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Monday, October 31, 2005

Buddhist Mindfulness vs Taoist Flow

I have recently been reading about Buddhism and the concept of mindfulness. The author mentions always being aware of all of the stimuli around you (breathing, footsteps, etc) and all of the little things we normally do on "autopilot".

This seems like a great practice and I can understand its appeal. Yet, previous to this I was reading about Taoism in Chuang-Tzu. There, he mentioned the centipede speaking with the walrus. The walrus asks the centipede how he handles so many legs. The centipede responds that he doesn't try to think about it, but lets it flow naturally. If he actually stopped to think about it, he'd trip.

This sort of automatic "flow" as it might be called, also seems to me to be an approach with good potential and application.

But how can I reconcile these two concepts, which seem directly at odds with one another? I know they both come from different traditions, but might there be some philosophy by which we can know when mindfulness is proper and when flow is proper? Both of these traditions seem to be encouraging them exclusively, but this doesn't seem like truth to me.


  1. Buddhist mindfulness isn't the same as analytically thinking about what you're doing. It just being aware. It's the union of thought and action. So when you are walking you aren't thinking about lunch, you are just walking and being aware that you are walking. It's just a watching of your thoughts, not an unnatural interference with them. So, it is basically just the same as being aware of the flow.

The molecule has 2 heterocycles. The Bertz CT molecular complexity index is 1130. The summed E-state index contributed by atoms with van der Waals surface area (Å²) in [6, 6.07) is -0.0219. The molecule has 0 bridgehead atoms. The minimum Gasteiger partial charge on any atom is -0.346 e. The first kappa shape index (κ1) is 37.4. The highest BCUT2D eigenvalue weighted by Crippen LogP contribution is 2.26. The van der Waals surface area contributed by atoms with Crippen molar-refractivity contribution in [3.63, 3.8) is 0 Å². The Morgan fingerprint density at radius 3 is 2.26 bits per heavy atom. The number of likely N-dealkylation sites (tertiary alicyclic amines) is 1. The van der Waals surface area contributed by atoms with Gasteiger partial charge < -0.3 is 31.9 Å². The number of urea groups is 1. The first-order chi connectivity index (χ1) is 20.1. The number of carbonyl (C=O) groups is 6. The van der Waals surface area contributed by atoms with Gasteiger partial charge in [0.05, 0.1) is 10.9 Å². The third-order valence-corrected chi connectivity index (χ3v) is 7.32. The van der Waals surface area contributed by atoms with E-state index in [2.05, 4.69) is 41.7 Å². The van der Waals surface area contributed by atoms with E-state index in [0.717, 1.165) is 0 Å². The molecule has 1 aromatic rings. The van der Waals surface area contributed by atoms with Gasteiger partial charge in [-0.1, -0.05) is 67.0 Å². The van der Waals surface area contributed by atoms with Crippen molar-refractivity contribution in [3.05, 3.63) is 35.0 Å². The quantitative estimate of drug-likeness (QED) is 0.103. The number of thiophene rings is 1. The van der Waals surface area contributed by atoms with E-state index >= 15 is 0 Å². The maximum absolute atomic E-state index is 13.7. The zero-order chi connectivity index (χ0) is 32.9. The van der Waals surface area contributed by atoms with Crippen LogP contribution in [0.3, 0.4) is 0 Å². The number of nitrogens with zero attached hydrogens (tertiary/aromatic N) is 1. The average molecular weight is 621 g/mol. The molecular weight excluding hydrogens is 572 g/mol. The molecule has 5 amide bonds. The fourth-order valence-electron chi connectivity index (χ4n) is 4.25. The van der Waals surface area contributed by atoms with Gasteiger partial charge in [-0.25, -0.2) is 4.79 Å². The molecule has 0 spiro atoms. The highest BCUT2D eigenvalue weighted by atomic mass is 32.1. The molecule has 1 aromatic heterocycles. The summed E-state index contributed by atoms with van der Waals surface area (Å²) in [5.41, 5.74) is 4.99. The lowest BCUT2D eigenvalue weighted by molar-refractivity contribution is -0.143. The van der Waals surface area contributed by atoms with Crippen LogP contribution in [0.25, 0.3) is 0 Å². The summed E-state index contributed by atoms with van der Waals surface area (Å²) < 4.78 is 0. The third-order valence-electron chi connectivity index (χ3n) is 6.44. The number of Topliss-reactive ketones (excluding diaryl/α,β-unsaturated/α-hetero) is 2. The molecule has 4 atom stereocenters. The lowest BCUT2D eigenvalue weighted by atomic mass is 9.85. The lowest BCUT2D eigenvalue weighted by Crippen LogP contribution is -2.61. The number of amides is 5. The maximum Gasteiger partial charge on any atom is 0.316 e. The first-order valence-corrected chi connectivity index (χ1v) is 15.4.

Why would you want to be mindful, or watch the flow? This is where it helps to know where karma comes from. Karma is any movement of the mind, and the thought speech and action that result. You want to be mindful of your thoughts, or the flow, so that you make good karma and not bad.

    And, how do you start to actually learn how to do this? Find a good Buddhist meditation center.

  2. Thanks much for your comments! I've since learned a little more about karma and I think I understand what you're saying a little better. Thanks again :)

  3. I think you are on to something.
    I view Buddhism as awareness of the oneness of nature (you included) with some ethical suggestions. Taoism as just a laid back way to integrate yourself into the Oneness.
    Stoicism, I am going to review.
    I am not sure anyone needs anyother philosophies than these.

  4. Thanks much for the comment. If you're looking into Stoicism, I might recommend...

    The Stoic Place

    and perhaps the Wikipedia article on Stoicism.